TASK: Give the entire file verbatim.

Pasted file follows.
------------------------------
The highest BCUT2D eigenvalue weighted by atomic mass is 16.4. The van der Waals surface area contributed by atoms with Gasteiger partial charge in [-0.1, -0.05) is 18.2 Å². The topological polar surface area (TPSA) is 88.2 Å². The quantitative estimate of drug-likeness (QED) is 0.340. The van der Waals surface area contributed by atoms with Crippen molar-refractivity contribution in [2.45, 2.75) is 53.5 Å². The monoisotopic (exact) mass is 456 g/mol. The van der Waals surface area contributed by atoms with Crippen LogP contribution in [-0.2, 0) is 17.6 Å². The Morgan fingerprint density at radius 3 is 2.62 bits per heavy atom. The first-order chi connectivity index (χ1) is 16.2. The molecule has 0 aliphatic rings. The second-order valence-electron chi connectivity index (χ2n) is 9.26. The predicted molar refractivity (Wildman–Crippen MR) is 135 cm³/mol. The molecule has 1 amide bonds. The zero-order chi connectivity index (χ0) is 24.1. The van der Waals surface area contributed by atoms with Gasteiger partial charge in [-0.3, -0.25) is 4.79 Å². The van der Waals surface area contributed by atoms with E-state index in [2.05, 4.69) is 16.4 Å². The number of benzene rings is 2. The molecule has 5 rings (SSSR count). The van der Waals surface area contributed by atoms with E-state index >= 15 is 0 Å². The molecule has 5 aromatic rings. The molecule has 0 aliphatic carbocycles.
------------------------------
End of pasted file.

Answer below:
The highest BCUT2D eigenvalue weighted by atomic mass is 16.4. The van der Waals surface area contributed by atoms with Gasteiger partial charge in [-0.1, -0.05) is 18.2 Å². The topological polar surface area (TPSA) is 88.2 Å². The quantitative estimate of drug-likeness (QED) is 0.340. The van der Waals surface area contributed by atoms with Crippen molar-refractivity contribution in [2.45, 2.75) is 53.5 Å². The monoisotopic (exact) mass is 456 g/mol. The van der Waals surface area contributed by atoms with Crippen LogP contribution in [-0.2, 0) is 17.6 Å². The Morgan fingerprint density at radius 3 is 2.62 bits per heavy atom. The first-order chi connectivity index (χ1) is 16.2. The molecule has 0 aliphatic rings. The second-order valence-electron chi connectivity index (χ2n) is 9.26. The predicted molar refractivity (Wildman–Crippen MR) is 135 cm³/mol. The molecule has 1 amide bonds. The zero-order chi connectivity index (χ0) is 24.1. The van der Waals surface area contributed by atoms with Gasteiger partial charge in [-0.3, -0.25) is 4.79 Å². The van der Waals surface area contributed by atoms with E-state index in [2.05, 4.69) is 16.4 Å². The number of benzene rings is 2. The molecule has 5 rings (SSSR count). The van der Waals surface area contributed by atoms with E-state index >= 15 is 0 Å². The molecule has 5 aromatic rings. The molecule has 0 aliphatic carbocycles.